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Getting Sued in All the Wrong Places: Supreme Court Opens Door to Suits in Unrelated States

June 29, 2023

Let’s say that your company is incorporated in Michigan, headquartered in Michigan, and does business there and in a dozen other states. One of your customers in Texas claims the products it purchased from you and that you shipped to its Texas facility are defective. Ordinarily, that customer could only sue your company in Michigan (i.e., where your company is incorporated and headquartered) or in Texas (i.e., where the transaction took place). But those rules may be about to change.

On June 27, 2023, in Mallory v. Norfolk Southern R. Co., 600 U.S. ___ (2023), the U.S. Supreme Court held that a company can be sued in a state with no connection to either the plaintiff or the dispute, if it has consented to jurisdiction by registering to do business in that state. The case involved a lawsuit against a company in Pennsylvania state court, brought by the company’s former employee for alleged injuries that occurred entirely in Virginia and Ohio.

The company, Norfolk Southern Railway Co., is incorporated and has its headquarters in Virginia.  Its former employee sued under the Federal Employers’ Liability Act. The employee sued in Pennsylvania state court even though the employee had: (1) only worked in Virginia and Ohio; (2) suffered all his alleged injuries in Virginia and Ohio; (3) lived in Virginia when the suit was filed; and (4) lived in Virginia at the time of the decision.  Norfolk Southern does business in Pennsylvania, but this dispute had no connection to the state.  The employee lived in Pennsylvania for a short time after his employment, but perhaps more significantly, sued in Pennsylvania because it “is reputed to be especially favorable to tort plaintiffs.”[1]

Norfolk Southern argued that it was not subject to Pennsylvania jurisdiction, relying on the established principles that: (1) a corporation is subject to general jurisdiction (i.e., subject to any suit, regardless of where the underlying acts took place) only in its state of incorporation and where it has its principal place of business; and (2) a corporation can only be sued elsewhere if there is specific jurisdiction (i.e., a specific, substantial connection between the dispute and the forum state). However, the employee asserted that Pennsylvania has a statute that requires out-of-state corporations to register with the state to do business and to consent to jurisdiction over “any cause of action” against them.[2] In response, Norfolk Southern argued that the statute violated the Due Process Clause in the U.S. Constitution’s Fourteenth Amendment by forcing it to defend a claim in Pennsylvania that had no connection to Pennsylvania or its courts.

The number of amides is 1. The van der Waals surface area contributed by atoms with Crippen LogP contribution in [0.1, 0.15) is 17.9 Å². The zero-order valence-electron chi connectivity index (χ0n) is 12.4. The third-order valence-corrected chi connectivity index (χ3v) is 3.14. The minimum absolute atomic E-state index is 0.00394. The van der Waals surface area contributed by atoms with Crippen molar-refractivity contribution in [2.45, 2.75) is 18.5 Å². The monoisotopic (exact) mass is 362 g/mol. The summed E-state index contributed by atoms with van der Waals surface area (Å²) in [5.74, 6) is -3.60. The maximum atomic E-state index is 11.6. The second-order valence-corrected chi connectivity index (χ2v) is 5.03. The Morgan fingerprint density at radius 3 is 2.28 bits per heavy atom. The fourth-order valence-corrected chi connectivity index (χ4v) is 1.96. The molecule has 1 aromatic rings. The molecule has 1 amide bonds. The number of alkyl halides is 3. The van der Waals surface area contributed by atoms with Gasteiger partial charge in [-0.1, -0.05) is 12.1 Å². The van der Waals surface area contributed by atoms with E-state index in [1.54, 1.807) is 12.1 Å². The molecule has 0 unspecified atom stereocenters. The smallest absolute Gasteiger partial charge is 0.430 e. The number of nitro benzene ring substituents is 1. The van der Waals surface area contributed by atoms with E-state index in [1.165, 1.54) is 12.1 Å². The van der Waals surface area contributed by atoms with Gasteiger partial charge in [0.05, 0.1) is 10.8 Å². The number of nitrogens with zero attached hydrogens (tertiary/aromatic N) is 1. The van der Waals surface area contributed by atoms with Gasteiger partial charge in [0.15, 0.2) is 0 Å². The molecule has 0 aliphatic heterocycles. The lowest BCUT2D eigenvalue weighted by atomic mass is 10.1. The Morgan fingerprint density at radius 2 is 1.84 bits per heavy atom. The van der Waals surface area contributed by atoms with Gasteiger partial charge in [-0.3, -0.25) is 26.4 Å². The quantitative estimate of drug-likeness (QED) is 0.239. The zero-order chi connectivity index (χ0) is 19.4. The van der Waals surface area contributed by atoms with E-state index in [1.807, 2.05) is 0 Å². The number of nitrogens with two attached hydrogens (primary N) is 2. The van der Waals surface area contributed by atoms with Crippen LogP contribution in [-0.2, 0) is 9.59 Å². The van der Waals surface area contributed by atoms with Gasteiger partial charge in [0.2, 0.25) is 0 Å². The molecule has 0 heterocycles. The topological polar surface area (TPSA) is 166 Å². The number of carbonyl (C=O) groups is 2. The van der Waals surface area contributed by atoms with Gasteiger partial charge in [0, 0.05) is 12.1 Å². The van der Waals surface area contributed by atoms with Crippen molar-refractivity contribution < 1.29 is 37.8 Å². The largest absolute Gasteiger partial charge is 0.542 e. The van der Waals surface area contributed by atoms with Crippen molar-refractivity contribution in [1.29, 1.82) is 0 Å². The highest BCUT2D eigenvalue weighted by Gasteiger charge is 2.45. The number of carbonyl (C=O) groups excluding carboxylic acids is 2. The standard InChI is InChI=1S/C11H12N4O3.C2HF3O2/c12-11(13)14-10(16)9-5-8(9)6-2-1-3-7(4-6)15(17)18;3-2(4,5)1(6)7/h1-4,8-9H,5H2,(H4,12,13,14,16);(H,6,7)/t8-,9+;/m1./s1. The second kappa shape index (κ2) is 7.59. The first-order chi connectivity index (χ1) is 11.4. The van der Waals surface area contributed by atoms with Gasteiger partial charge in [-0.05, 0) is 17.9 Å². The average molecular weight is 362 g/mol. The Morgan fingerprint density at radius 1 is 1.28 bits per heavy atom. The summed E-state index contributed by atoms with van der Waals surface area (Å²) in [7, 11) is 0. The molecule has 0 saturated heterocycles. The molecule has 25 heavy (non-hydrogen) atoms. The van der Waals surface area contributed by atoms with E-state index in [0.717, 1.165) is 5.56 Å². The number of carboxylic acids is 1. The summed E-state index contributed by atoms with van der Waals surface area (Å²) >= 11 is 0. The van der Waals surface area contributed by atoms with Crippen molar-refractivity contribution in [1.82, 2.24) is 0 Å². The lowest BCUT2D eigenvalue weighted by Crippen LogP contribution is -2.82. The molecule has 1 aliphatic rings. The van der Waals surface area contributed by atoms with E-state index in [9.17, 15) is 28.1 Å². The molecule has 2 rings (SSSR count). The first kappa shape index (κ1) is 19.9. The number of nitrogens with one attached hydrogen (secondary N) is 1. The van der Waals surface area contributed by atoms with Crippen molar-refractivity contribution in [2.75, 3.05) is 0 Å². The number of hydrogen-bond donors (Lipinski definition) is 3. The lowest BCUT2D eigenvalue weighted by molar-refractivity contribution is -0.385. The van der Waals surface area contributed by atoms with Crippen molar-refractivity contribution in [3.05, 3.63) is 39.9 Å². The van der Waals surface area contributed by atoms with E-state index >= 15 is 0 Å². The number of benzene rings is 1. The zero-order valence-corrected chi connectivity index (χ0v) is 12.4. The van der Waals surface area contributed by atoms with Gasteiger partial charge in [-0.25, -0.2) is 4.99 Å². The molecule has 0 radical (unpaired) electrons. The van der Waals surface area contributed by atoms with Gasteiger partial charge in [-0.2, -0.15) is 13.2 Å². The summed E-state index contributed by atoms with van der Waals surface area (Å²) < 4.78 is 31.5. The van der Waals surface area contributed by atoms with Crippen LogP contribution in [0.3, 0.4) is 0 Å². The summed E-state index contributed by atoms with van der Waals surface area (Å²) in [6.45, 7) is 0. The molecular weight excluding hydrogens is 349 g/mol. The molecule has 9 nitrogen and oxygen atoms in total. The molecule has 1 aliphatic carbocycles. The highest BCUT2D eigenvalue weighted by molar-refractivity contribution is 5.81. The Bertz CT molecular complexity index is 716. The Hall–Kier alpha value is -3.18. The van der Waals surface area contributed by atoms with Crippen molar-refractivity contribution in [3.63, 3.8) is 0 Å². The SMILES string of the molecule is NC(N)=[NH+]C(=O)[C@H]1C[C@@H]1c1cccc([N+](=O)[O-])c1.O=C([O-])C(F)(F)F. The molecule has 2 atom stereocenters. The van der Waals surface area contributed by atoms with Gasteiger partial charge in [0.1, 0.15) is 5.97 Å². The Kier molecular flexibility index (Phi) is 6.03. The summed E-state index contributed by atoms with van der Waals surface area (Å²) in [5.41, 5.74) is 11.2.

The Pennsylvania Supreme Court agreed with Norfolk Southern and held that the exercise of jurisdiction was unconstitutional. The U.S. Supreme Court reversed in a 5-4 opinion authored by Justice Neal Gorsuch. The Court held that it did not need to consider whether there were specific ties to Pennsylvania or,  whether it was fair for Norfolk Southern to be sued in Pennsylvania. The Court reasoned that by registering with the state to do business, Norfolk Southern consented to general jurisdiction in Pennsylvania. Although the Court left the possibility of future constitutional challenges open, the bottom line is that Norfolk Southern can currently be sued in Pennsylvania for simply registering to do business in the state.

So far, at least Pennsylvania and Georgia have laws that require out-of-state companies registering to do business there to expressly consent to the jurisdiction of those state courts over any dispute. But other states could pass similar statutes.  If these consent to jurisdiction statutes are passed, it remains unclear whether they will survive future constitutional challenges.

In the meantime, corporations facing suit in such states are not helpless. If the requirements of federal jurisdiction are met, corporate defendants will still be able to remove the dispute from state court to federal court.[3] And once in federal court, they can ask to transfer the suit to a more convenient venue — for example, one where the defendant, the witnesses, and the evidence are located.[4] But for now, companies doing business in Pennsylvania and Georgia should be aware that they likely could be sued there for claims that have no connection to those states. And companies doing business in other states should keep a careful eye on whether those states enact statutes similar to the states mentioned above.

Please contact your Miller Canfield attorney or any of the authors of this alert to discuss these developments further.

[1] Mallory, 600 U.S. ___ at 36. (Alito, J., concurring)

[2] 42 Pa. Cons. Stat. § 5301(a)(2)(i).

[3] 28 U.S.C. § 1446.

[4] See 28 U.S.C. §§ 1404, 1412; see also Prevent USA Corporation v. Volkswagen AG, 17 F.4th 653, 638 (6th Cir. 2021).